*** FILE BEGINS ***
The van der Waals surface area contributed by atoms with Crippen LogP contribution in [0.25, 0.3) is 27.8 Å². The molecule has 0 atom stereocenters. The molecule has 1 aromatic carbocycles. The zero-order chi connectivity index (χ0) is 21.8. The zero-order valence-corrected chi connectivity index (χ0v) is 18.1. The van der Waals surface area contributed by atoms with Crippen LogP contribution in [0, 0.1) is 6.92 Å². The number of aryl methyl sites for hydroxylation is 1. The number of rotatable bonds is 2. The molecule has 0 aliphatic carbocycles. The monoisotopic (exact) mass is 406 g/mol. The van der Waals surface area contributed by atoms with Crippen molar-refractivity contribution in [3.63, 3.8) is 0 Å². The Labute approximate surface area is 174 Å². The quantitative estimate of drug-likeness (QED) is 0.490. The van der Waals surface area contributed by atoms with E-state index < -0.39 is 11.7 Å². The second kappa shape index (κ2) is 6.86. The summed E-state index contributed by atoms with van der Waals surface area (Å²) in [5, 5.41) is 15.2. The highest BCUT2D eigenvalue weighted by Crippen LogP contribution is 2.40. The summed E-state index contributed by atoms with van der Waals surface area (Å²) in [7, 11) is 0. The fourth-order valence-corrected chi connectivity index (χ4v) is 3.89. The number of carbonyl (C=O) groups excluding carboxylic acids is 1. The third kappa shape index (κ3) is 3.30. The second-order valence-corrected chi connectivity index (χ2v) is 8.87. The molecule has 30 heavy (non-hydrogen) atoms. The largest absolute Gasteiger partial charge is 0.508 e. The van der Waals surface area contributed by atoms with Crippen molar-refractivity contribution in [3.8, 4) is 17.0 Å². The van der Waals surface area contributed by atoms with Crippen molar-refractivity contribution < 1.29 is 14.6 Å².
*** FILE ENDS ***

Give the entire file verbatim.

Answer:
The van der Waals surface area contributed by atoms with Crippen LogP contribution in [0.25, 0.3) is 27.8 Å². The molecule has 0 atom stereocenters. The molecule has 1 aromatic carbocycles. The zero-order chi connectivity index (χ0) is 21.8. The zero-order valence-corrected chi connectivity index (χ0v) is 18.1. The van der Waals surface area contributed by atoms with Crippen LogP contribution in [0, 0.1) is 6.92 Å². The number of aryl methyl sites for hydroxylation is 1. The number of rotatable bonds is 2. The molecule has 0 aliphatic carbocycles. The monoisotopic (exact) mass is 406 g/mol. The van der Waals surface area contributed by atoms with Crippen molar-refractivity contribution in [3.63, 3.8) is 0 Å². The Labute approximate surface area is 174 Å². The quantitative estimate of drug-likeness (QED) is 0.490. The van der Waals surface area contributed by atoms with E-state index < -0.39 is 11.7 Å². The second kappa shape index (κ2) is 6.86. The summed E-state index contributed by atoms with van der Waals surface area (Å²) in [5, 5.41) is 15.2. The highest BCUT2D eigenvalue weighted by Crippen LogP contribution is 2.40. The summed E-state index contributed by atoms with van der Waals surface area (Å²) in [7, 11) is 0. The fourth-order valence-corrected chi connectivity index (χ4v) is 3.89. The number of carbonyl (C=O) groups excluding carboxylic acids is 1. The third kappa shape index (κ3) is 3.30. The second-order valence-corrected chi connectivity index (χ2v) is 8.87. The molecule has 30 heavy (non-hydrogen) atoms. The largest absolute Gasteiger partial charge is 0.508 e. The van der Waals surface area contributed by atoms with Crippen molar-refractivity contribution in [3.8, 4) is 17.0 Å². The van der Waals surface area contributed by atoms with Crippen molar-refractivity contribution < 1.29 is 14.6 Å².